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Vietnam Today

Emigration of highly-skilled individuals quite high

Released at: 17:23, 09/10/2017

Emigration of highly-skilled individuals quite high

Photo: Internet Archive

World Bank report notes skilled Vietnamese workers are keen to head elsewhere if opportunity arises.

by Ngoc Chi

Emigration rates of highly-skilled individuals in Vietnam are quite high, at 10 per cent, according to the latest report from the World Bank entitled “Migrating to Opportunity”.

The report indicated that easing restrictions on labor migration can boost workers’ welfare and deepen regional economic integration.

Approximately $62 billion in remittances were sent to ASEAN countries in 2015, accounting for 10 per cent of GDP in the Philippines, 7 per cent in Vietnam, 5 per cent in Myanmar, and 3 per cent in Cambodia.

The impact of labor mobility on the region’s economies can be significant, as migration could provide individuals from lower-income countries with the opportunity to increase their earnings.

“No matter where workers wish to migrate in ASEAN, they face mobility costs several times the annual average wage,” said World Bank Economist for Social Protection and Jobs Global Practice, Mr. Mauro Testaverde, the lead author of the report. “Improvements in the migration process can ease these costs on prospective migrants, and help countries respond better to their labor market needs.”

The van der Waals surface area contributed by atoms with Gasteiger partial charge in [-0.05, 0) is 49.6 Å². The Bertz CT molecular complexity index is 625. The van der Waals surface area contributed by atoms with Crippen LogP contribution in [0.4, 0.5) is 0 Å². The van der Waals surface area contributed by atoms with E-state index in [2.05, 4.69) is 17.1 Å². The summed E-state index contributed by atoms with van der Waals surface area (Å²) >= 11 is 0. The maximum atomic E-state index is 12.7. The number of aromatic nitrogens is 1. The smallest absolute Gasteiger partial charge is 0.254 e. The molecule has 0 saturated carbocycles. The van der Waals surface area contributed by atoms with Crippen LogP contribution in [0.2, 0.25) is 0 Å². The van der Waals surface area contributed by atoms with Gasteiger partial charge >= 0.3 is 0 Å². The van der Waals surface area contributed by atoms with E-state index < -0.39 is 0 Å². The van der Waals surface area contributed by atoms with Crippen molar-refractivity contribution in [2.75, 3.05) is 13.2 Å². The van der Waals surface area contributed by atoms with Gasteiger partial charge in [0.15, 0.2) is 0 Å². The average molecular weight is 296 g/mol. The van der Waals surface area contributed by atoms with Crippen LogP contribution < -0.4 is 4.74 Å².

The report estimates that reducing barriers to mobility would improve workers’ welfare by 14 per cent if only targeting high-skilled workers and by 29 per cent if including all workers.

The World Bank said a range of policies can be implemented to enhance workers’ mobility and more oversight of recruitment agencies is needed across the region. “Vietnam can benefit from a national migration strategy to guide reforms,” the report noted.  

Vietnam, according to the World Bank, will need to evaluate its current policies for incentivizing out-migration to determine whether they are meeting the country’s needs.

While the intention of these policies is laudable, other reforms are also necessary, including a review of recruitment agencies’ frequent and at least tacitly sanctioned practice of requiring migrant workers pay a security deposit to guarantee their return, which is frequently not repaid. A national migration strategy could help to guide reforms.

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